ATLANTA — Living in a community where having a car is a must, it is easy to overlook the public transit options that can make day trips more pleasurable.
Even the most unflappable drivers will likely avoid a leisure excursion to Atlanta because of traffic and parking and the feeling that you need to squeeze the visit between rush hours, Brave’s home games and an inevitable afternoon thunderstorm. Where’s the fun in that?
MARTA — Metropolitan Atlanta Rapid Transit Authority — is a viable alternative that connects many of Atlanta’s attractions, a number of which can be reached within just a few blocks of a station. Once you factor the number of places you can visit without having to move the car, not feeling rushed and the unexpected treats you may discover along the way, it is easily a good choice.
For visitors driving from the LaGrange area, the College Park Station offers over 1,800 free parking spaces, which even at 10 am on a weekday were still plentiful. Visit MARTA’s website, www.itsmarta.com for route maps, passes and a list of attractions near each stop.
Children under 48 inches ride free and other discounts are available. Below are a few highlights from a recent weekday outing inspired by my friend and writer Pattie Baker. Pattie rides her bicycle all over Atlanta in her daily life, highlighting bike-friendly routes and the interesting art and people she encounters every day.
Art Center Station
Thanks to a partnership between the Midtown Alliance and MARTA, riders exiting the station onto Arts Center Way can enjoy vibrant designs, a Free Little Library and even a functional piano before ever setting foot into the High Museum of Art.
The plaza outside the station is a nice place to enjoy a light snack before heading into the museum. Take a seat at the colorful tables or browse the books in the Little Free Library.
The artwork featured here leads to Tiovivo: Whimsical Sculptures by Jaime Hayon on Carroll Slater Sifly Piazza. This temporary exhibit is free and open to the public and is part of an ongoing initiative that also brought the hammocks and swings to the plaza a few years ago.
A visit to the High Museum is always a treat for all ages. The permanent collection features classic and contemporary art from all over the world and temporary exhibitions rotate throughout the year.
Currently, “I See a Story: The Art of Eric Carle,” illustrator of children’s books, is on exhibit through January 2017. Scavenger hunt materials and other children’s activities are available online and at the museum to enhance their engagement in the museum. To learn more about the exhibits and special discounts including free second Sunday admissions and free military entrance throughout the summer go to www.high.org.
For lunch, Colony Square is a short walk from The Woodruff Arts Center and offers typical food court options and a few full service restaurants. Also available on Wednesdays through summer are a variety of food trucks to enjoy while relaxing on the benches or tables along the shaded courtyard while enjoying the fun murals along the exterior walls.
If art isn’t on the agenda, or not favored by everyone in the group, the Art Center Station offers a free shuttle ride to Atlantic Station where there are unlimited shopping and dining options and The Millennium Gate Museum. The museum is host to the Glenn Gallery, which showcases the dramatic transformation the site has undergone since the late 1800s when it was home to Atlantic Steel.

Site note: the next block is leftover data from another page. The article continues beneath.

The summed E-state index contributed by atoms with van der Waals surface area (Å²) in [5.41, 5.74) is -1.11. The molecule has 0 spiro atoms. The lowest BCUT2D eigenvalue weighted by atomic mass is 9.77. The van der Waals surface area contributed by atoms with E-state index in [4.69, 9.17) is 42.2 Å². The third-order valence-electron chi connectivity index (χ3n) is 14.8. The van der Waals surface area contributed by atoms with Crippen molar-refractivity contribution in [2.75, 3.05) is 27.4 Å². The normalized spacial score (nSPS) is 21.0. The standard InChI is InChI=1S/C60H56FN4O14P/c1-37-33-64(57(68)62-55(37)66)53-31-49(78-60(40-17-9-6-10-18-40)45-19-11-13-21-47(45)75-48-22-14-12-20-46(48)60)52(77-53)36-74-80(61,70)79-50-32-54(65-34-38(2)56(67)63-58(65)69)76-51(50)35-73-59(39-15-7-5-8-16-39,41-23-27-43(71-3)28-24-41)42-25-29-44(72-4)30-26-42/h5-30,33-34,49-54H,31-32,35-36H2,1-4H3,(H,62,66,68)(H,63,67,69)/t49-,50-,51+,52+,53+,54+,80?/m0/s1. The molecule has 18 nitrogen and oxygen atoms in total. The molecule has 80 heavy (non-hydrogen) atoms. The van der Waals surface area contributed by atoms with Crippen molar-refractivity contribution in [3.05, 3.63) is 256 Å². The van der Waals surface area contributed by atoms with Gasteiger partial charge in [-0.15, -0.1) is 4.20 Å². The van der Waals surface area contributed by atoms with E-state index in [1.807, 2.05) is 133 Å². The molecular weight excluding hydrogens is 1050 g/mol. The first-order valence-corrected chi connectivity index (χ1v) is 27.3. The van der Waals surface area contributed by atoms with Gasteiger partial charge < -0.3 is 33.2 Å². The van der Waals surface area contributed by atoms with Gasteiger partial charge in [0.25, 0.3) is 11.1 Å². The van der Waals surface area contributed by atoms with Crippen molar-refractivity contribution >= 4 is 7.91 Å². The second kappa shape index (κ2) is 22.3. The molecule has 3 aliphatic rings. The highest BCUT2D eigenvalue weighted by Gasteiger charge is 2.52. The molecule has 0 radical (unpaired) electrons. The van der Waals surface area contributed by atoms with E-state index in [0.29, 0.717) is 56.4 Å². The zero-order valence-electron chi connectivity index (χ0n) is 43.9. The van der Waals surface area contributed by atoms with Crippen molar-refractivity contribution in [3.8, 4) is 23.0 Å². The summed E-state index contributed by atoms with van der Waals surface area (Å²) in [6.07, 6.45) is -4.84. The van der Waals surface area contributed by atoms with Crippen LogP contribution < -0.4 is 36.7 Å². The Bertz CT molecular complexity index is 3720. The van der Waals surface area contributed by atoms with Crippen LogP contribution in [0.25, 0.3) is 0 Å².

Peachtree Center Station
Just outside the Peachtree Center MARTA station is an Atlanta Streetcar stop. The streetcar route includes a stop at Centennial Olympic Park for easy access to the Georgia Aquarium, The World of Coca Cola, the CNN Center and the Children’s Museum of Atlanta.
Also at this stop, the Center for Civil and Human Rights gives visitors an opportunity to explore the connection of American Civil rights to the Global Human Rights movement. To round out this cultural experience, continue on the streetcar to The Martin Luther King Jr. Center for Nonviolent Social Change — aka The King Center.
Most of the listed attractions offer cafes and quick dining options, but no ride along the streetcar would be complete without a visit to the Sweet Auburn Curb Market, also called Municipal Market. The unassuming building belies the riches inside and is directly across from a streetcar stop of the same name.
Many of Atlanta’s popular restaurants got their start inside Sweet Auburn Curb Market, ranked 16th best food market by USA Today. Browse the book store, pick up necessities in the drug store, and enjoy lunch there or take it to go.
Return to Olympic Park for a picnic while watching kids and adults cool off in the Fountain of Rings.
Other MARTA attractions
There are a number of family and budget-friendly attractions that can be reached within a 10-minute walk of most of the MARTA stops, and even more if you take a connecting bus.
For an annotated list of attractions near each stop this website is useful, www.martaguide.com. Another list to help plan an itinerary is the National Park Service Register of Historic Places, found at www.nps.gov/nr.
Transfers from the train to the bus are generally included in the MARTA fare, with the exception of the Atlanta Streetcar. The passes and tickets for both MARTA and the streetcar can be purchased with cash or credit card at their respective stations.
Spending a few minutes on the MARTA website, and downloading their app for your mobile phone can help avoid frustration navigating the stations if you are new to MARTA. But even that mild frustration will be fleeting as you sit back and let MARTA do the driving.
Donna Weathers is a LaGrange native and former chief petty officer in the Navy who enjoys traveling in her spare time.